The human body is an incredible machine that can potentially reach amazing physical heights - so how do we unlock its full potential? Your initial thought might be to train harder and longer, however, the truth is ‘recovery’ might be what is missing from your workout.
Why do we need recovery time?
Professional Trainer and Rehabilitator at Elevate Sport, Liam Grimley talks with us about the importance of recovery and shares his top six recovery tips to optimise your training.
“Rest and recovery give your body the opportunity to do what’s necessary to respond and come back stronger.”
“Insufficient recovery can lead to incomplete repair which can result in overuse injury, over training syndrome and even hormonal dysfunction. It can take from 48 hours to 5 days for your body to completely recover from a training session!”
1. The power of sleep
"This is non negotiable. Regardless of your level of training, you should plan a 7 to 9 hour sleep opportunity every night. Sleep is so important for body recovery as this is when you do most of your physical and cognitive repairing and recovering. If you have a good night’s sleep, you will be able to train better and perform to your potential. Never compromise on sleep."
2. Stay Hydrated
"Not just after training, but all day long. Good hydration ensures faster recovery and better adaptation. It is important to drink during and after exercise. But don’t forget to keep hydrating on a regular basis, and your body and muscles will thank you for it."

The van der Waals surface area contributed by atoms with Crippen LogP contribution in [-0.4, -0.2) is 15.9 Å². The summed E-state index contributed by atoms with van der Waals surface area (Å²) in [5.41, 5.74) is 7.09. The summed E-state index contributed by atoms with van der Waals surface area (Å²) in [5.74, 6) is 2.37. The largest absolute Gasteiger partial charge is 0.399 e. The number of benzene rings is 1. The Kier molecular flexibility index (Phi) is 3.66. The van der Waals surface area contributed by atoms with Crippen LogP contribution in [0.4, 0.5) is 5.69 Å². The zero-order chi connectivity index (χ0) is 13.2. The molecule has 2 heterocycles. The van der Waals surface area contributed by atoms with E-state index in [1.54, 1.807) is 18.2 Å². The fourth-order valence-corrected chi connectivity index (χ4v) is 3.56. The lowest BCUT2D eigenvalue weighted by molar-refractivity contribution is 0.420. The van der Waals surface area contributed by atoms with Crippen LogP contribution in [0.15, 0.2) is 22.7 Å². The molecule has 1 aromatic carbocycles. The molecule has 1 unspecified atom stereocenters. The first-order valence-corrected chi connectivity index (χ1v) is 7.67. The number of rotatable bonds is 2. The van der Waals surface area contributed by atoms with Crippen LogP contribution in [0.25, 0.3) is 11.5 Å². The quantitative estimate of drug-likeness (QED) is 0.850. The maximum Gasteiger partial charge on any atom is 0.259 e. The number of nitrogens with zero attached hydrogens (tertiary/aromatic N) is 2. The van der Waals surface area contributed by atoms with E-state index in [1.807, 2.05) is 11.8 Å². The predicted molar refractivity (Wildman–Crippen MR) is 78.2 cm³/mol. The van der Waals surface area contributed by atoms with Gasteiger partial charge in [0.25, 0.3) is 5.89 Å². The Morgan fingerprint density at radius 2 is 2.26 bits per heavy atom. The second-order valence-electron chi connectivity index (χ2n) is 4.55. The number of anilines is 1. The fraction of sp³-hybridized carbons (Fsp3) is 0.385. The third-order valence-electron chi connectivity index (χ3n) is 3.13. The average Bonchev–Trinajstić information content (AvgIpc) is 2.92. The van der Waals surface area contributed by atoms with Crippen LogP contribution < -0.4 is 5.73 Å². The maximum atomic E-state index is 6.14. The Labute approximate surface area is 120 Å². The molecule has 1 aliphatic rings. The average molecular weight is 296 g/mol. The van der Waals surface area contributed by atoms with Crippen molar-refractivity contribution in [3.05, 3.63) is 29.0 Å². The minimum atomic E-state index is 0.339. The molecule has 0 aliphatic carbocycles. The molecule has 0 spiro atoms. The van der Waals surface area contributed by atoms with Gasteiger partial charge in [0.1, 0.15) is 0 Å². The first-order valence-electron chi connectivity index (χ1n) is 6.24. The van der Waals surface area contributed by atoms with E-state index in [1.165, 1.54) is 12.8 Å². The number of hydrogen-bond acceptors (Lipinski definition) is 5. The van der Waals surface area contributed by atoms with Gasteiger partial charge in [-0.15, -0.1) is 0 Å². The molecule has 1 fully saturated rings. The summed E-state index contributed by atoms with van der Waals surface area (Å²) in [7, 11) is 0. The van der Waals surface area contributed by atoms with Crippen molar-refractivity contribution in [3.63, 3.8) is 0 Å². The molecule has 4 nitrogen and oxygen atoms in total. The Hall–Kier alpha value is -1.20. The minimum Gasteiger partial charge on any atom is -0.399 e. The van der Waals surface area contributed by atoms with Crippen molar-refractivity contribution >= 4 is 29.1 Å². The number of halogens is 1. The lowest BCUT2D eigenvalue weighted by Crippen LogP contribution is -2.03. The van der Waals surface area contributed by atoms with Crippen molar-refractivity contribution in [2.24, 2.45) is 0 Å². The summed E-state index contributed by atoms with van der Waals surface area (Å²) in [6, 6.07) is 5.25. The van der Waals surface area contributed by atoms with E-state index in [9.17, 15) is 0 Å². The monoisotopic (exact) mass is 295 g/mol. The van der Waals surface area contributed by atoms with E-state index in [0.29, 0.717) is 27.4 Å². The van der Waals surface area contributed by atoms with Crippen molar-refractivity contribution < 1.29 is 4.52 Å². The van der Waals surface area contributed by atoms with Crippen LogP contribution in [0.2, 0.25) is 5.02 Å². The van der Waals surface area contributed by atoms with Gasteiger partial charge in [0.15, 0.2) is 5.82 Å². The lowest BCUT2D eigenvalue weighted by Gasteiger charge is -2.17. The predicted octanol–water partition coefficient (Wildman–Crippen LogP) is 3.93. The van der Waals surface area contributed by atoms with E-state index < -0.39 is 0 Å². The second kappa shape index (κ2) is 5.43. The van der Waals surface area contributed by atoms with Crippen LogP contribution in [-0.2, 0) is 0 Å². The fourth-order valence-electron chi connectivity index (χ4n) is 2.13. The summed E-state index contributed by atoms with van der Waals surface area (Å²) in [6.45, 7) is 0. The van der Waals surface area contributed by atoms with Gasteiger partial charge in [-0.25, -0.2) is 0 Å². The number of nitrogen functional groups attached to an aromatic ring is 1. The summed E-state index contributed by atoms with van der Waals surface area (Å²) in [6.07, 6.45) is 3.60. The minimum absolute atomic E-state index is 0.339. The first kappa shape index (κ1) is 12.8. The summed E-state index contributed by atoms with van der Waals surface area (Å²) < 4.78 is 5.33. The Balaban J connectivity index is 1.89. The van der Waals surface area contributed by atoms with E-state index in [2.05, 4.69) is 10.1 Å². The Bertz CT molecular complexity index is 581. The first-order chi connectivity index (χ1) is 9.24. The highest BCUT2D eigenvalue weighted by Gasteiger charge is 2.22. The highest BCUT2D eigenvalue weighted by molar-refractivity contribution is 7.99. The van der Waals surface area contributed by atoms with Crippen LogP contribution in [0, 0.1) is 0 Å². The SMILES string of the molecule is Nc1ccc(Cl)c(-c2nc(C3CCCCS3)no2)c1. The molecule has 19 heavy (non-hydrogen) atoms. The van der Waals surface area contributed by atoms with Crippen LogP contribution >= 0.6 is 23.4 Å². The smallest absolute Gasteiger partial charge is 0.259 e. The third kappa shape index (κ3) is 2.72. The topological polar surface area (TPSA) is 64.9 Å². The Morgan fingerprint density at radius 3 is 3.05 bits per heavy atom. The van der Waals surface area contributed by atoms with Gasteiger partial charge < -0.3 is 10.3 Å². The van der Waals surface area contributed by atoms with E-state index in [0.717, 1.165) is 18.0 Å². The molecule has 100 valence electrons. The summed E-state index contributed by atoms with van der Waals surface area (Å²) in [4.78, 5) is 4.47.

3. Keep moving
"Don’t train hard and then sit still for hours on end. Movement accelerates recovery by maintaining good circulation and mobility of your tissues. Walking and light movement will make you recover better so you can train harder, sooner. Similarly, stretching will help tired muscles recover more quickly."
4. The BioElectrical Touch
"Bioelectrical devices can help aid recovery. The NuroKor ‘Recovery Mode’ helps stimulate blood flow for the removal of fatiguing by-products of exercise, whilst at the same time, delivering nourishing blood for healing and recovery. Resting muscle tone is more readily restored, facilitating relaxation and the recovery process. All these things can significantly reduce delayed onset muscle soreness (DOMS) allowing quicker return to training readiness."
5. Eat the rainbow
"Nourish, replenish, refuel. It is vital to get a good ‘food first’ diet dialled in. This means eating, good real food. You should look at ensuring you ‘eat the rainbow’ and aim for a wide variety of whole foods. Nature provides a full spectrum of colours and this rainbow of colours gives us the opportunity of eating foods rich in nutrients that are linked to the various colours, each having their own health benefits. Unless you have a lot of training sessions per day with only short breaks, try delaying post-exercise meals for better digestion and gut health. This goes against traditional ‘recovery window’ thinking, but the modern view supports delayed feeding for better recovery."
6. Listen to your body (and your head)
"If you need more rest, take more rest. If you find you need a certain length of time or a certain way to recover, do more of it. If you lose the buzz to get out there and push yourself, take some time out to recuperate both your body and mind. You’ll come back rejuvenated and ready for more."
Learn more about Liam Grimley and Elevate at www.elevatesport.co.uk or on Instagram @elevatesportTo keep up to date with all our NuroKor Ambassador stories, you can follow @NuroKor on FB, Instagram & Twitter.